Educational Psychology: An International Journal of Experimental Educational Psychology vol:36 issue:8 pages:1354-1389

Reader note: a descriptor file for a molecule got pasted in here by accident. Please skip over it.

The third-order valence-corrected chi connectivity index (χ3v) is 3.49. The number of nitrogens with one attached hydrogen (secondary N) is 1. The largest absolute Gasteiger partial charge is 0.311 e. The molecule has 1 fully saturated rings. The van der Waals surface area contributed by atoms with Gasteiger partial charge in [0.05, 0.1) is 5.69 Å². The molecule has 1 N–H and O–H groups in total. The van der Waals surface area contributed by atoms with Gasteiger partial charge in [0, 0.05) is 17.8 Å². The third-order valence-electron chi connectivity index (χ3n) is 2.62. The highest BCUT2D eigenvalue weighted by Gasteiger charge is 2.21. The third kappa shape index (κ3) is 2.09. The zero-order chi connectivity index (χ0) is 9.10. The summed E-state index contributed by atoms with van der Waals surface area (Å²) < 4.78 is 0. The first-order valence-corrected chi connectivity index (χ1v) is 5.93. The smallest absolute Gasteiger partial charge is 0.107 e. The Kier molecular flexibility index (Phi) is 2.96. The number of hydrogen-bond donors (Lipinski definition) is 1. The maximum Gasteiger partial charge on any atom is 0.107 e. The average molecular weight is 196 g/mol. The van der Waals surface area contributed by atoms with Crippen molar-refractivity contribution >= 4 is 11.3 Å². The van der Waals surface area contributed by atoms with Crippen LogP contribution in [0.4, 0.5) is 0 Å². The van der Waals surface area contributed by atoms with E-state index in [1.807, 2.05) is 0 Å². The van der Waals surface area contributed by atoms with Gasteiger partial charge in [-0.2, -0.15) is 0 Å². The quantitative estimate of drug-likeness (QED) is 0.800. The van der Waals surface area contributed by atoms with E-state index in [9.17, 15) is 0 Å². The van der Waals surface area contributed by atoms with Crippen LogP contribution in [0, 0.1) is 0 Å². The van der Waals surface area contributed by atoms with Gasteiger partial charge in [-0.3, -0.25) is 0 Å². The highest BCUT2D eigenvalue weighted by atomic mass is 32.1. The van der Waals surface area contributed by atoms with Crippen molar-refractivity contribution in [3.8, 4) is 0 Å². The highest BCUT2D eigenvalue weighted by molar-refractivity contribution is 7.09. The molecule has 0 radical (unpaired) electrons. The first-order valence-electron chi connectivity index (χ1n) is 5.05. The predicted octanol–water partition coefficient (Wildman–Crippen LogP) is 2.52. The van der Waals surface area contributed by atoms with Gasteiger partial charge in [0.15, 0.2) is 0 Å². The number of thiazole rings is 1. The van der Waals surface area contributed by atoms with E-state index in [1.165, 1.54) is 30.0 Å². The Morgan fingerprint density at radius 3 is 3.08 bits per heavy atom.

Kindergarten retention is a popular practice for children who are considered unready for primary school. However, past research has not yet succeeded to find consistent, strong empirical evidence supporting the practice. In the current study, kindergarten repeaters’ development in nine psycho-social domains is compared with that of equally at risk but (1) continuously promoted age-mates and (2) promoted age-mates who repeated first grade instead. Analysing data from a large-scale longitudinal study using propensity score matching and multilevel modelling, the findings reveal no harm of kindergarten retention for at-risk children’s long term psychosocial development. Rather, we find that, relative to equally at-risk but continuously promoted children, kindergarten repeaters benefit from retention with respect to higher levels of well-being, and peer relations, and lower levels of hyperactivity, aggression and asocial behaviour. Compared to similar children who were promoted but who were retained in first grade instead, kindergarten repeaters are found to benefit more from retention with respect to higher levels of well-being, self-confidence, attitude to work and independent behaviour, and lower levels of hyperactivity.